Let's Talk Candles 03 | Tools
In this post, we'll be discussing tools you can use to make your candle experience better and safer. Specifically, we'll be talking about wick trimmers, wick dippers, and candle snuffers.
Wick Trimmers | Available Here
Depending on your wick type, your candle wick should always maintain a certain length. For cotton wick candles, you want to stay between 1/4 to 1/2 inch, and for wooden wicks, 1/8 to 3/16 inch. Now, while this may initially be achievable by other means, such as scissors and nail clippers, the task becomes increasingly more difficult as you burn your candle. Which is why wick trimmers present the most useful solution. The overall length and angle of the blade allow you to trim even the lowest of candles.
Still, that doesn't provide clarity as to why trimming is even necessary. The main reason, as with all of these tools, is safety. When your wick is left untrimmed, it presents the opportunity for your wick to burn too hot and produce a larger flame. This combination creates a fire hazard and may lead to a shattered candle or worse. Even if you don't invest in wick trimmers, please be sure you're trimming your candles before each burn. I'll be listing alternatives below.
On a less dangerous note, a wick that burns too hot can also impact the strength of fragrance and reduce your overall burn time. Trimming your wick means getting the most out of your purchase and enjoying your candle as long as possible.
Lastly, wicks that are left untrimmed tend to accumulate debris (or "mushroom"). If you've ever seen a cotton wick candle that seems to expand at the top (like a mushroom), then you know exactly what I'm talking about. And chances are if you lit that candle without trimming, it gave off thick black soot initially. Trimming will help with avoiding the soot and smoke when relighting your candles.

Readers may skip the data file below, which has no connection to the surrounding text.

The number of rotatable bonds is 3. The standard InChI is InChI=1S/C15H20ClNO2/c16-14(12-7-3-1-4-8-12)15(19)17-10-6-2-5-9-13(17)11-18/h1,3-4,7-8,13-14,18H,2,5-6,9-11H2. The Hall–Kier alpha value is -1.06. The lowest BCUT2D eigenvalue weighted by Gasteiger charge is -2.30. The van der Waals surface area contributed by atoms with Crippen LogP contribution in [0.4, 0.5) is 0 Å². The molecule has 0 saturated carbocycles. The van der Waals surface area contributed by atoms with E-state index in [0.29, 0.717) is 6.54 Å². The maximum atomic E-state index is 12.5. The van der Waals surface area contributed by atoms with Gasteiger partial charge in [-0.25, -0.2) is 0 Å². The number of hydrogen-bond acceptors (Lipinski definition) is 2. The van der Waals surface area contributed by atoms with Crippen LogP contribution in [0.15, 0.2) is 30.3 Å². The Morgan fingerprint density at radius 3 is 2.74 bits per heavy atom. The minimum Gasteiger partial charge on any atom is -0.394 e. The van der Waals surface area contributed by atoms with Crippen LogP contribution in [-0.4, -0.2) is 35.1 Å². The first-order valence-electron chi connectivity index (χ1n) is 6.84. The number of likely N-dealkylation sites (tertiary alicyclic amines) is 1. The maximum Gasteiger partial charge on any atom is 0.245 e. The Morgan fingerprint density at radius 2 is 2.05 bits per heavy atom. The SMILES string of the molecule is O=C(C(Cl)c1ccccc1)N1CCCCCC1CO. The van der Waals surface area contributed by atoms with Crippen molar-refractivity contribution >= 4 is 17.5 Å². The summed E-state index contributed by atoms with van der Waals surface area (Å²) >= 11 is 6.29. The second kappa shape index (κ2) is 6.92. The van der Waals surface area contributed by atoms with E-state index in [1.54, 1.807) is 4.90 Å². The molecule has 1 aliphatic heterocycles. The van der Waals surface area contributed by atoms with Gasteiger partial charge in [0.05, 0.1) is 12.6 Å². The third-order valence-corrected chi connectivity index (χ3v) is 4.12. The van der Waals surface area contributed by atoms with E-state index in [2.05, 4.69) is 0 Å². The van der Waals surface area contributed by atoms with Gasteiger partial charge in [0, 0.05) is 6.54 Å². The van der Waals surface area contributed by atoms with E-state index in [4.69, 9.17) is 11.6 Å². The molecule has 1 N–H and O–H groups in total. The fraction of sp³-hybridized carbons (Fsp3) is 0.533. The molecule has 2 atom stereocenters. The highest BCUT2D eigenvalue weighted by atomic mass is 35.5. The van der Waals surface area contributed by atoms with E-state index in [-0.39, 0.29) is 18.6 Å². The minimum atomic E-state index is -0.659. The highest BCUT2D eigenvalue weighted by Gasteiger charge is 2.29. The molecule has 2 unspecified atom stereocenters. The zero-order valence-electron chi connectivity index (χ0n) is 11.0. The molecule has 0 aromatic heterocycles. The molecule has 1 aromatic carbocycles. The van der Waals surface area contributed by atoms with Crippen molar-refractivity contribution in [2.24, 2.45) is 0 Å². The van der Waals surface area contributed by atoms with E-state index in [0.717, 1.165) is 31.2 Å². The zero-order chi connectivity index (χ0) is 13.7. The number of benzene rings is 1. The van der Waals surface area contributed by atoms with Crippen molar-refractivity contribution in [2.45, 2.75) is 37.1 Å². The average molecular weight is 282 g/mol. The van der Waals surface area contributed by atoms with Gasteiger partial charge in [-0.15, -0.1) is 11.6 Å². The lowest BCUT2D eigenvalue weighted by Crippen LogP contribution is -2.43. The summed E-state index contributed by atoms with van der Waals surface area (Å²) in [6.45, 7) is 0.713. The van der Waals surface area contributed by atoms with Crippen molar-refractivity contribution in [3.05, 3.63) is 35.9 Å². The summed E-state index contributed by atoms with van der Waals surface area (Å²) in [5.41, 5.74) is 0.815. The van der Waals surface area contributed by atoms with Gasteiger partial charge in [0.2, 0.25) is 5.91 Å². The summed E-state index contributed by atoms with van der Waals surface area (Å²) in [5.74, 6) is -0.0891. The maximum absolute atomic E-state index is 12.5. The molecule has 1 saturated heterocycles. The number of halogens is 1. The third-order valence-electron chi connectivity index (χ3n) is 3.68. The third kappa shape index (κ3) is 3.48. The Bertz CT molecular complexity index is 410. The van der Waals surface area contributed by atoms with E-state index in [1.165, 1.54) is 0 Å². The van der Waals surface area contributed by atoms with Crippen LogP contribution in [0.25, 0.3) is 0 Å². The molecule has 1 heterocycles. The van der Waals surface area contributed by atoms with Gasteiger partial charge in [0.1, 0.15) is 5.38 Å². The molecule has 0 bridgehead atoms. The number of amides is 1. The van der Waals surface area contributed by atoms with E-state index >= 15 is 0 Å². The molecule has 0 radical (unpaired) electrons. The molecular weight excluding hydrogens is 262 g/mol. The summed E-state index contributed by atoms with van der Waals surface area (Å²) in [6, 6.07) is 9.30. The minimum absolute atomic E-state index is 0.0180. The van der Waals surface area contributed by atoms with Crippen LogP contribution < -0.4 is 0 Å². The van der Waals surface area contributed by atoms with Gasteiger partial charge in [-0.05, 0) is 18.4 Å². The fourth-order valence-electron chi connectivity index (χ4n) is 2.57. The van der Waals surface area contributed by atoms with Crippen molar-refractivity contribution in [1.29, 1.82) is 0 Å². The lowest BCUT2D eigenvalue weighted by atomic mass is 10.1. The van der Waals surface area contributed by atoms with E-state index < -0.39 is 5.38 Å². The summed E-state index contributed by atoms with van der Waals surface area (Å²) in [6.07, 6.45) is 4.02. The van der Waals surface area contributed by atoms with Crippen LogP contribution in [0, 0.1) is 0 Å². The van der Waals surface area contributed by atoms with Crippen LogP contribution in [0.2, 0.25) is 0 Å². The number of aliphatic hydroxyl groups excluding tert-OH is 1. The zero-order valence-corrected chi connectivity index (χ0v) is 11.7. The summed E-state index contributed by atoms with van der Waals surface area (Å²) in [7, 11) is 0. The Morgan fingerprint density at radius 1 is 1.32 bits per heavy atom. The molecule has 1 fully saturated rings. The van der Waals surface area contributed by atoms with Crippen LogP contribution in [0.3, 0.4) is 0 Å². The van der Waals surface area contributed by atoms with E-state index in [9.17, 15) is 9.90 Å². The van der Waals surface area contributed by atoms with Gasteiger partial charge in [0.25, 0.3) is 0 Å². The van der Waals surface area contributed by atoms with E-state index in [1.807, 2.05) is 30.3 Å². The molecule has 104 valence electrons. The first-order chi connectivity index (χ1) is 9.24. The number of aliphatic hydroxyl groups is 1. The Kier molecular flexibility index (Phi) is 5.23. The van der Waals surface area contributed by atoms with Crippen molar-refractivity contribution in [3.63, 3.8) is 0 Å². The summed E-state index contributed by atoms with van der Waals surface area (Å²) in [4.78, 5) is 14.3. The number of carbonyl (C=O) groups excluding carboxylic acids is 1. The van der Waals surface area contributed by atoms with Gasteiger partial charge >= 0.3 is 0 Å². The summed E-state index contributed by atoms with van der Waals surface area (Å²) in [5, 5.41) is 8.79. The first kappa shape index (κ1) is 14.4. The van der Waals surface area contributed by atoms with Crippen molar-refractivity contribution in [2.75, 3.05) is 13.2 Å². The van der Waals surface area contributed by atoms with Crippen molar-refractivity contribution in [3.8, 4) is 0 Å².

My favorite part about wick trimmers is that they're genuinely convenient. Simply lean the trimmer against the side of your candle and cut leveled to the wax. If your candle has burned lower, it may help to lean trimmer against the side of the candle jar. Lower the wick until the blades meet the wick and you're approximately ¼ - ½ inch above the wax.The length and angle make trimming a breeze and the design allows for you to collect the burned wick at the same time. We want to make sure our candles are always clear of any debris.
NOTE: Your wick may naturally break following a burn, if the wick is the appropriate length, there's no need to trim.
‣ Use the wick trimmer to not only cut your wick but to collect the burned wick as well.
‣ Never attempt to trim a lit candle. Trim before a burn rather than immediately after.
‣ Be sure to remove wick trimmings and other debris from candle before lighting.
‣ Alternatives: scissors, nail clippers, fingers (pinch when completely cooled)
Candle Snuffers | Available Here
The perfect tool to extinguish candles of all shapes and sizes, you can use candle snuffers for pillar, taper, votive, and container candles. I recommend getting one with a swivel head (or "bell") so that you're able to extinguish from any angle.
These are useful for ensuring maximum safety by removing the need to blow on hot wax. Better yet, using a snuffer will reduce the amount of smoke that would typically result from blowing out your candle.
If you invest in a snuffer, be sure to use it anytime you're extinguishing a candle. Just place the head over the flame and wait until you see a small tuft of smoke indicating the flame is gone.
‣ The candle snuffer should never make contact with the wax.
‣ Do not touch the "bell" immediately afterward, as it may still carry heat from the flame.
Wick Dippers | Coming Soon
Another tool for extinguishing candles, wick dippers are best suited for container candles. This nifty tool allows you to safely extinguish a lit candle by placing the lit wick into the wax.
A dipper not only provides another way to avoid blowing on hot wax, but this option is entirely smoke-free! We're excited to be offering these as a candle tool soon.